TL;DR: An notion of distance between labeled datasets based on optimal transport, which is highly predictive of model transferability across tasks, and which can be used to formalize a framework for dataset optimization.
See a detailed and interactive deep-dive post on the OTDD in the MSR Blog.
The notion of distance between tasks or datasets is crucial in various settings in machine learning that involve transferring knowledge across domains, such as domain adaptation and meta-learning. Current methods to quantify such distances are often heuristic, make strong assumptions on the datasets, and many require training a large deep learning model on each dataset compared. Our recent work  proposes an alternative notion of distance between datasets that (i) has a solid theoretical footing in OT, (ii) is model-agnostic, (iii) does not involve training, and—crucially—can compare datasets even if their label sets are completely disjoint, the first dataset distance that allows for this. Thus, it can be used to compare, e.g., a dataset of handwritten digits with a dataset of images of cars, despite their categories being completely unrelated. Besides enabling meaningful comparison of seemingly incomparable datasets, this optimal transport dataset distance (OTDD) strongly correlates with transferability of classifiers across domains. This demonstrates its promise as a tool to automatize dataset selection for transfer learning—a critical step of ML in practice.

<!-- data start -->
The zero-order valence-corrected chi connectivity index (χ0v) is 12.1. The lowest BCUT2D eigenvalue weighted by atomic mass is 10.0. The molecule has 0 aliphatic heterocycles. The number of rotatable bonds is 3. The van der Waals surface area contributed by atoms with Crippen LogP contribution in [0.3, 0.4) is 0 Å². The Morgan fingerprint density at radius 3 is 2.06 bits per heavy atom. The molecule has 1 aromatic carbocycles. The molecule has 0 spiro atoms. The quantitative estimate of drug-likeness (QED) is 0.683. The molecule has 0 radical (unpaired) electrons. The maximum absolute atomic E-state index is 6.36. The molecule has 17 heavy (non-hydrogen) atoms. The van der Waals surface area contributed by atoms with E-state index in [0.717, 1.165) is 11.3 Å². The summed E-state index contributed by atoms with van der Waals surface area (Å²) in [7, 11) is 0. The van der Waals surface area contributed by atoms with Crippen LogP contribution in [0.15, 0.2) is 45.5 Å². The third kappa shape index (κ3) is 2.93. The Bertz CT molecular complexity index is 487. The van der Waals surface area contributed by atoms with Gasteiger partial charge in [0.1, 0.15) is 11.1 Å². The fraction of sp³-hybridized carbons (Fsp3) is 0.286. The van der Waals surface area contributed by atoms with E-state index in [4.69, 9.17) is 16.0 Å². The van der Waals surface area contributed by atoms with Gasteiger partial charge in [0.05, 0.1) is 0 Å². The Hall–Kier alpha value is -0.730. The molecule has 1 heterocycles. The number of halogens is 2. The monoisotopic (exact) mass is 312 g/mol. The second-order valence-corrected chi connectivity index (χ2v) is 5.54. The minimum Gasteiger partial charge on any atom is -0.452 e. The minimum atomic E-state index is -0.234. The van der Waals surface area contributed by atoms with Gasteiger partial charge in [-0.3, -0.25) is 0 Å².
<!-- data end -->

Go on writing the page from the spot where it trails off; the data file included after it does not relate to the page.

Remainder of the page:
While valuable in its own right, the OTDD is even more useful because of what it enables. By equipping the space of labeled datasets with a metric, it opens the door to import to this setting notions that can only—or at least, more easily—be defined on metric spaces. An intriguing example of this is (numerical) optimization, the back-bone of machine learning and many other computational fields. Performing optimization over datasets would be an appealing approach to various data-centric problems that cannot be naturally addressed with the current model-centric optimization paradigm in ML, such as finding optimal ways to preprocess datasets or transforming them to enforce certain (e.g., privacy) constraints. Our recent work  takes initial steps towards this goal, unifying various data-centric problems under a common framework of dataset optimization, which is formalized using ideas from applied mathematics, in particular gradient flows and differential equations. We show, for example, how this method can be used to transform a ‘source’ dataset (e.g., medical imaging) so that a classifier trained on a completely different dataset (e.g., photos of objects) can be used, with high accuracy, on the source dataset without modifying the model at all.